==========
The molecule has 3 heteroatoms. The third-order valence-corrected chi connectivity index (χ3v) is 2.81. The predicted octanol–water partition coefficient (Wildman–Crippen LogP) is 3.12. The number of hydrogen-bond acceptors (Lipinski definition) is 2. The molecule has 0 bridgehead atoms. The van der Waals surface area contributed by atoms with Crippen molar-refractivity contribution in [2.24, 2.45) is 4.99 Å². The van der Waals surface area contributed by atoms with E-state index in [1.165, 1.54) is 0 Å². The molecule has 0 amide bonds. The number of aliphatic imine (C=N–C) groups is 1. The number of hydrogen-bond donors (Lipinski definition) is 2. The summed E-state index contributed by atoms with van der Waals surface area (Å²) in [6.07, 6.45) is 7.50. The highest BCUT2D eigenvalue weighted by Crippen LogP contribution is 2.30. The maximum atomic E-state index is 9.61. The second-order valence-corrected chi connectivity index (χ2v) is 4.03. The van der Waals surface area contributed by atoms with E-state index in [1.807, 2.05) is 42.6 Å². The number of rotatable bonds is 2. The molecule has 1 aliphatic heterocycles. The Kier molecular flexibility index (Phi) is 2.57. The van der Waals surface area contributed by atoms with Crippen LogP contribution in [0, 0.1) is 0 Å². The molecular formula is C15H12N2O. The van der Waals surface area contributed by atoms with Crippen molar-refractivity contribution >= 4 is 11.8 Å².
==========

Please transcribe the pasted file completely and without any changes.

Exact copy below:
The molecule has 3 heteroatoms. The third-order valence-corrected chi connectivity index (χ3v) is 2.81. The predicted octanol–water partition coefficient (Wildman–Crippen LogP) is 3.12. The number of hydrogen-bond acceptors (Lipinski definition) is 2. The molecule has 0 bridgehead atoms. The van der Waals surface area contributed by atoms with Crippen molar-refractivity contribution in [2.24, 2.45) is 4.99 Å². The van der Waals surface area contributed by atoms with E-state index in [1.165, 1.54) is 0 Å². The molecule has 0 amide bonds. The number of aliphatic imine (C=N–C) groups is 1. The number of hydrogen-bond donors (Lipinski definition) is 2. The summed E-state index contributed by atoms with van der Waals surface area (Å²) in [6.07, 6.45) is 7.50. The highest BCUT2D eigenvalue weighted by Crippen LogP contribution is 2.30. The maximum atomic E-state index is 9.61. The second-order valence-corrected chi connectivity index (χ2v) is 4.03. The van der Waals surface area contributed by atoms with E-state index in [1.807, 2.05) is 42.6 Å². The number of rotatable bonds is 2. The molecule has 1 aliphatic heterocycles. The Kier molecular flexibility index (Phi) is 2.57. The van der Waals surface area contributed by atoms with Crippen LogP contribution in [0, 0.1) is 0 Å². The molecular formula is C15H12N2O. The van der Waals surface area contributed by atoms with Crippen molar-refractivity contribution >= 4 is 11.8 Å².